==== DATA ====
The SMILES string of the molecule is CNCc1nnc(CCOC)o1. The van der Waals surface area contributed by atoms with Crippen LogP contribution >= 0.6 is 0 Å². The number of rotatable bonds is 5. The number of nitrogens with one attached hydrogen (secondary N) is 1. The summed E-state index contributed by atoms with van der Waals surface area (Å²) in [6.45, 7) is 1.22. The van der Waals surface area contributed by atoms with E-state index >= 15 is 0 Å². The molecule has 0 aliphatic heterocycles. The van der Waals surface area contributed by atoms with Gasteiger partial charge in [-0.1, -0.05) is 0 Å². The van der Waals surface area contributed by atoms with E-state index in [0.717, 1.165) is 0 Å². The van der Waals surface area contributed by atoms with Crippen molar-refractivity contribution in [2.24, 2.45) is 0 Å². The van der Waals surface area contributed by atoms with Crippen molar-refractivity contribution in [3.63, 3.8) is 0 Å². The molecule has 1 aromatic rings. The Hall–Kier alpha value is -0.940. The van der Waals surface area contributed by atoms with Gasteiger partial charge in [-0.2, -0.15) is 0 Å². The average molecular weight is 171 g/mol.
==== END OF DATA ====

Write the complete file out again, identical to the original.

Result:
The SMILES string of the molecule is CNCc1nnc(CCOC)o1. The van der Waals surface area contributed by atoms with Crippen LogP contribution >= 0.6 is 0 Å². The number of rotatable bonds is 5. The number of nitrogens with one attached hydrogen (secondary N) is 1. The summed E-state index contributed by atoms with van der Waals surface area (Å²) in [6.45, 7) is 1.22. The van der Waals surface area contributed by atoms with E-state index >= 15 is 0 Å². The molecule has 0 aliphatic heterocycles. The van der Waals surface area contributed by atoms with Gasteiger partial charge in [-0.1, -0.05) is 0 Å². The van der Waals surface area contributed by atoms with E-state index in [0.717, 1.165) is 0 Å². The van der Waals surface area contributed by atoms with Crippen molar-refractivity contribution in [2.24, 2.45) is 0 Å². The van der Waals surface area contributed by atoms with Crippen molar-refractivity contribution in [3.63, 3.8) is 0 Å². The molecule has 1 aromatic rings. The Hall–Kier alpha value is -0.940. The van der Waals surface area contributed by atoms with Gasteiger partial charge in [-0.2, -0.15) is 0 Å². The average molecular weight is 171 g/mol.